“This sector is for investors who want exposure to overseas fixed-income markets,” says Gavin Haynes, managing director of Whitechurch Securities.
“Taking a global approach to bond investing can help diversify a balanced portfolio and provide opportunities that are not available in the UK.”
However, while funds in this sector can invest across the globe there are no rules governing how much should be invested in specific regions and you may find that the bulk of holdings are in one particular market, such as the US.
So it is vital potential investors ensure they are comfortable with how their money will be invested.
Mr Haynes adds: “This sector offers a wide range of international bond funds with differing risk/reward profiles, so you cannot compare constituents on a like-for-like basis.”
Investors must also be able to accept the inherent risk of currency fluctuations that comes with a global fund.
Mixed investment 0-35% shares
“Funds in this sector are only able to invest up to 35% in shares,” explains Mr Connolly. “The rest of the fund is typically held in fixed interest and cash. This means that funds in this sector are most suited to cautious investors who want a return that will beat cash, but are nervous about stock-market volatility.”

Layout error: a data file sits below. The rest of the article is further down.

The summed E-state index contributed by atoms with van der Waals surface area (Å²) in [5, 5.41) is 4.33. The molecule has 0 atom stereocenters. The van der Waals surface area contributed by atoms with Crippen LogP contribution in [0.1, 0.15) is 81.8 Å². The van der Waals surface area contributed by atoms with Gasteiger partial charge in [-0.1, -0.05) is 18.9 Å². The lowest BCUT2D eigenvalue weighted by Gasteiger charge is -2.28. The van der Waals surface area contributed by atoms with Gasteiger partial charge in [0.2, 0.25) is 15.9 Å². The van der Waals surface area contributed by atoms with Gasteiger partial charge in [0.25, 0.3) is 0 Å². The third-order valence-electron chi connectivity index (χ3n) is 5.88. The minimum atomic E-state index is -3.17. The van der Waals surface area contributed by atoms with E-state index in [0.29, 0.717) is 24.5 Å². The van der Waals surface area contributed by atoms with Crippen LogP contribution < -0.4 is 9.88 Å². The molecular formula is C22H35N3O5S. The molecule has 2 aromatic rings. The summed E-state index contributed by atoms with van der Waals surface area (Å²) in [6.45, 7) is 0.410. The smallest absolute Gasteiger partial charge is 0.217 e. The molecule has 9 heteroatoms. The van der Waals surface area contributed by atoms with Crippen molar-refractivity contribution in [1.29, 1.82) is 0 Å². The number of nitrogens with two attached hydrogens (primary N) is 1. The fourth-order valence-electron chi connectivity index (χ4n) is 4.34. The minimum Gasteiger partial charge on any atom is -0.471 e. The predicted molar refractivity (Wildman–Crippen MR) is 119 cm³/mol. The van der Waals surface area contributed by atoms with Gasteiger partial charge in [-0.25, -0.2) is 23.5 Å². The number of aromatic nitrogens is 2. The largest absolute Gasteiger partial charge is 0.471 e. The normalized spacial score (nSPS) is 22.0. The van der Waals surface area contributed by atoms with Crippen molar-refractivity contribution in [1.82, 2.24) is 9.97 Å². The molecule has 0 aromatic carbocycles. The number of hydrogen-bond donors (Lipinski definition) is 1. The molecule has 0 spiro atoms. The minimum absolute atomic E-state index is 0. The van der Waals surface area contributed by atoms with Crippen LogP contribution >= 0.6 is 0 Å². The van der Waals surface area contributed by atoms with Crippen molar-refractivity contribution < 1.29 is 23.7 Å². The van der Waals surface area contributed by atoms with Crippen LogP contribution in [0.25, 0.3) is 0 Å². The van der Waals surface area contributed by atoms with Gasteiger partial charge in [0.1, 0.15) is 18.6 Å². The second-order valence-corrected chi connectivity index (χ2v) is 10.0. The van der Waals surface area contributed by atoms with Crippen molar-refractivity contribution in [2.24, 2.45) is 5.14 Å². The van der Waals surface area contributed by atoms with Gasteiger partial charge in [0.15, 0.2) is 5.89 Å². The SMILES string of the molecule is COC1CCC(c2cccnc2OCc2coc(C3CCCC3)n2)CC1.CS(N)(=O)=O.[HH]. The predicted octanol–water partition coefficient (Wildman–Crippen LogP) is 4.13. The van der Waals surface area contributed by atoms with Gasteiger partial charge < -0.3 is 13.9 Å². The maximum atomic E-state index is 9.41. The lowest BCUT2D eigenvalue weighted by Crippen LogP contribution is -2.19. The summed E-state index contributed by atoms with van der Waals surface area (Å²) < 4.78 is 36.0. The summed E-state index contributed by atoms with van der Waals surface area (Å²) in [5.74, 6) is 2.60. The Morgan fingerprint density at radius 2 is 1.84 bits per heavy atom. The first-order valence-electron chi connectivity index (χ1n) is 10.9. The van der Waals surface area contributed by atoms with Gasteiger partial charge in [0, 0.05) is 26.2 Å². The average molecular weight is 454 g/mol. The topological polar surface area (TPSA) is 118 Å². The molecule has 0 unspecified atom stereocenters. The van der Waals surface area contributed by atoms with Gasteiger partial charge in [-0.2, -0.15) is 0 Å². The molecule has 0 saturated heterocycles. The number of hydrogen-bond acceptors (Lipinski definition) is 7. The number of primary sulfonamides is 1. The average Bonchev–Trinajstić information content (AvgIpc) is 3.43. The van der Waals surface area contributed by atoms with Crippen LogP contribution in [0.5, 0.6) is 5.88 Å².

He adds: “Because of the high level of fixed interest in some of these funds, they may also be suitable for those income investors who want a steady income, but who don’t necessarily need capital growth.”
Mixed investment 40%-85% shares
“This used to be called the balanced managed sector but was renamed to illustrate how much of the fund is invested in stock markets,” explains Mr Haynes. As the funds are invested in both fixed-interest, cash and equities they do provide investors with a degree of diversification, however the greater weighting in stock-market investments means they do present an above-average risk.
Mr Haynes adds: “The funds with the best performance at the current time are those with high stock-market exposure, but this doesn’t mean they are best if you are looking for a more balanced multi-asset approach.”
Make sure you are happy with the level of stock-market exposure in your chosen fund.
UK Equity Income
This sector is useful for those who want an income from their investments, as funds focus on UK companies paying strong dividends.
Sarah Coles, personal finance analyst at Hargreaves Lansdown, says: “Funds place varying emphasis on firms with strong, consistent dividends and those that look for companies that can grow their dividends over time. Investors should therefore check the objectives of any fund they are considering. This informaton should be easy to find online, in the research provided by any number of investment companies.”